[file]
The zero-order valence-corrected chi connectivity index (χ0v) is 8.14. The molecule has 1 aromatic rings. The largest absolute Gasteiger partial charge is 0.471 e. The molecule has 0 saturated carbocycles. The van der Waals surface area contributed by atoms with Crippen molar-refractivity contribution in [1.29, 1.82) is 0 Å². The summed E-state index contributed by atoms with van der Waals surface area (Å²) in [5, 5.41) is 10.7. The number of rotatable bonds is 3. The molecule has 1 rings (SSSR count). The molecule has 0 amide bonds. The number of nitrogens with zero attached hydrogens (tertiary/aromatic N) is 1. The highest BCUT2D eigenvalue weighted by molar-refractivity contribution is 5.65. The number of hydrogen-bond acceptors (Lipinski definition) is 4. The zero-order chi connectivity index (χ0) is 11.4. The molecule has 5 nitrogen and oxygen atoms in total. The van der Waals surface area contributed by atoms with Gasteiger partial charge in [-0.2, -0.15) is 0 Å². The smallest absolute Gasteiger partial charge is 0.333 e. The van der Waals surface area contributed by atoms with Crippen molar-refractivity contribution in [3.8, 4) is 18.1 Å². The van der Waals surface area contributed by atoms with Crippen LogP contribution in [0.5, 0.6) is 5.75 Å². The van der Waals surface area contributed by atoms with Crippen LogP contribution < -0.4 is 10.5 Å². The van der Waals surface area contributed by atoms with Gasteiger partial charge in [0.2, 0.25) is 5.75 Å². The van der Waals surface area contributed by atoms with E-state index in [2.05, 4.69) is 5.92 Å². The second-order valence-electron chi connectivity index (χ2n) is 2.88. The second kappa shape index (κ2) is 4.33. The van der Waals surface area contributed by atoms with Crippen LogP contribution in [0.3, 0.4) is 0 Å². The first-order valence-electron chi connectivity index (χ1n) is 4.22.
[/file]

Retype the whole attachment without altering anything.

The zero-order valence-corrected chi connectivity index (χ0v) is 8.14. The molecule has 1 aromatic rings. The largest absolute Gasteiger partial charge is 0.471 e. The molecule has 0 saturated carbocycles. The van der Waals surface area contributed by atoms with Crippen molar-refractivity contribution in [1.29, 1.82) is 0 Å². The summed E-state index contributed by atoms with van der Waals surface area (Å²) in [5, 5.41) is 10.7. The number of rotatable bonds is 3. The molecule has 1 rings (SSSR count). The molecule has 0 amide bonds. The number of nitrogens with zero attached hydrogens (tertiary/aromatic N) is 1. The highest BCUT2D eigenvalue weighted by molar-refractivity contribution is 5.65. The number of hydrogen-bond acceptors (Lipinski definition) is 4. The zero-order chi connectivity index (χ0) is 11.4. The molecule has 5 nitrogen and oxygen atoms in total. The van der Waals surface area contributed by atoms with Gasteiger partial charge in [-0.2, -0.15) is 0 Å². The smallest absolute Gasteiger partial charge is 0.333 e. The van der Waals surface area contributed by atoms with Crippen molar-refractivity contribution in [3.8, 4) is 18.1 Å². The van der Waals surface area contributed by atoms with Crippen LogP contribution in [0.5, 0.6) is 5.75 Å². The van der Waals surface area contributed by atoms with Crippen LogP contribution < -0.4 is 10.5 Å². The van der Waals surface area contributed by atoms with Gasteiger partial charge in [0.2, 0.25) is 5.75 Å². The van der Waals surface area contributed by atoms with E-state index in [2.05, 4.69) is 5.92 Å². The second-order valence-electron chi connectivity index (χ2n) is 2.88. The second kappa shape index (κ2) is 4.33. The van der Waals surface area contributed by atoms with Crippen LogP contribution in [0.3, 0.4) is 0 Å². The first-order valence-electron chi connectivity index (χ1n) is 4.22.